Statement Regarding the Second Report on the Progress of the Interim Inspection Program Related to Audits of Brokers and Dealers

Thank you, Jay, and thank you to the members of the press for joining us today.

The views I express today are my personal views and do not necessarily reflect the views of the Board, any Board member, or the staff of the PCAOB.

In this second report on our interim inspection program, we are providing the independence findings and audit deficiencies from our inspection of 43 firms and portions of 60 audits. It is important that we specifically say "portions," because we do not inspect every area in the audit selected.

These inspections are additive to the inspections included in the first report and are a component of our initial plan for the inspection of approximately 100 firms and approximately 170 audits through 2013.

Our plan for 2014 and beyond is being developed with knowledge gained from these inspections and the new knowledge of the changes to Exchange Act Rules and their effective dates as announced by the Securities and Exchange Commission at the end of last month.

We have two major objectives for this interim inspection program: 1) assess compliance of audit work for audits of brokers and dealers with the applicable audit standards and rules, and 2) gather information to inform the Board about the eventual determination of the scope and elements of a permanent inspection program. We have been working towards these objectives and making good progress.

In addition, our interim inspection program provides the auditors with an opportunity to get an assessment of their audit work. All firms, whether inspected or not, have the opportunity to improve the quality of their audits though our reporting of the audit deficiencies.

The audit deficiencies are grouped into the same categories as the previous report: 1) compliance with rules of the SEC, such as Rules 15c3-1 and 15c3-3, and 2) financial statement audit procedures.

The first category deals with audit procedures surrounding material inadequacies, customer protection, and net capital requirements. Part of the rules require the auditor to obtain reasonable assurance that any material inadequacies in the accounting system, internal accounting controls, and procedures for safeguarding securities would be disclosed in the accountant's supplemental report.

In 41 of the 60 audits, we found that auditors failed to perform sufficient procedures to provide reasonable assurance that any such material inadequacies would have been found and disclosed. For 33 of the 47 broker-dealer audits inspected, Inspections staff found that firms did not perform sufficient procedures to determine whether the broker or dealer complied with the conditions of the exemption claimed.

Regarding audit procedures related to the customer protection rule, we identified deficiencies in five of the 13 audits where the broker-dealer did not claim an exemption from Rule 15c3-3. Regarding audit procedures related to the net capital rule, Inspections staff identified deficiencies in 23 of 60 where firms did not perform sufficient tests of the components of the computation of net capital.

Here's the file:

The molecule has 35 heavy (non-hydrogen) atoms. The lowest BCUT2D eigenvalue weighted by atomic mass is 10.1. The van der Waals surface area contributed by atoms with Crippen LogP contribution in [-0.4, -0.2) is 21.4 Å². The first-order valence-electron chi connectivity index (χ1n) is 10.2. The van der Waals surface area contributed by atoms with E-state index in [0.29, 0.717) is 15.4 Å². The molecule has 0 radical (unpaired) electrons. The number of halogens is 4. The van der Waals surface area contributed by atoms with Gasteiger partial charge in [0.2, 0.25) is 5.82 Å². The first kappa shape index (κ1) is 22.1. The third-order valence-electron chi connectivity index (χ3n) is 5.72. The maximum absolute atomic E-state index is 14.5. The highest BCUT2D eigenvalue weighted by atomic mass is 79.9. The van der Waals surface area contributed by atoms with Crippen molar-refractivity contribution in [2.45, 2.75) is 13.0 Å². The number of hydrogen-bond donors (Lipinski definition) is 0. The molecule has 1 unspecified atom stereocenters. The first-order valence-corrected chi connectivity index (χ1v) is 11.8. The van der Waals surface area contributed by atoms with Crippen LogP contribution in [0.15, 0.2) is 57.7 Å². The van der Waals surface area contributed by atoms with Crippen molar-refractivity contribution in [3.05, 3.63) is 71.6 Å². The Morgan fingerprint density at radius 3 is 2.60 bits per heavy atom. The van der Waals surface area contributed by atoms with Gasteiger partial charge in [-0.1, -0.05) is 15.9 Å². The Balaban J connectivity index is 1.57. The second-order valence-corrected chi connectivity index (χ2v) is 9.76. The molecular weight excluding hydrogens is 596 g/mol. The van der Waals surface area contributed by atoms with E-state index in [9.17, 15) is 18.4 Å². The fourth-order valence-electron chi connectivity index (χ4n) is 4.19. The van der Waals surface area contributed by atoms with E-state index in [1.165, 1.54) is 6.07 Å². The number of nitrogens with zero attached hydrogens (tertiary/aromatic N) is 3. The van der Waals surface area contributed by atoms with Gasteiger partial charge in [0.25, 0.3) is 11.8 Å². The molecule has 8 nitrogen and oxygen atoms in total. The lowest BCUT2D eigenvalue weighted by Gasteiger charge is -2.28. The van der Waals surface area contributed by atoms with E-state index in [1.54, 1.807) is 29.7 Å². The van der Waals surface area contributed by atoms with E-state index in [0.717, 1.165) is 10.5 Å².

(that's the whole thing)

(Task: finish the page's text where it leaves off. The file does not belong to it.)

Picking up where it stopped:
The second category of findings dealt with the audits of the financial statements of brokers and dealers. Those findings were in the areas of the auditors' consideration of, and response to, the risks of fraud, auditing related party transactions, auditing revenue recognition, establishing a basis for reliance on records and reports, auditing fair value measurements, evaluating control deficiencies, and testing the accuracy and completeness of financial statement disclosures.

We observed that firms did not perform certain procedures or did not perform sufficient procedures. Some of these deficiencies are relatively fundamental concepts of auditing.

The Interim Inspection Program is also focused on gathering information to inform the Board about the eventual determinations of the scope and elements of a permanent inspection program.

At this time, the Board has not made any determinations with respect to the scope or elements of a permanent inspection program. We continue to gather information. We have made progress in obtaining data about brokers and dealers, which is sometimes difficult to do, as much of the information is not publicly available.

The broker-dealer industry is rather complex and, as a result, the Board is taking a careful and informed approach with the objective of protecting customers of brokers and dealers. In order to determine the scope of a permanent inspection program, the Board is working to identify ways to differentiate the risk of loss to customers and to determine whether any particular differentiation provides a basis to inform the Board's determination of the scope of a permanent inspection program.

The Board is evaluating whether the risk of loss to customers can be assessed from various attributes that characterize brokers and dealers and thus, provide for differentiation of classes of brokers and dealers. The factors that are being considered will be evaluated on an individual as well as aggregate basis. For informational purposes, the report includes six of these factors.

In summary, our second report covers independence findings and audit deficiencies that are troubling. Firms should take appropriate action to prevent or correct any such audit deficiencies. Our interim inspections program continues, as we are well into our inspections for 2013. We hope firms take advantage of our inspections and take appropriate action to improve the quality of the audits they perform.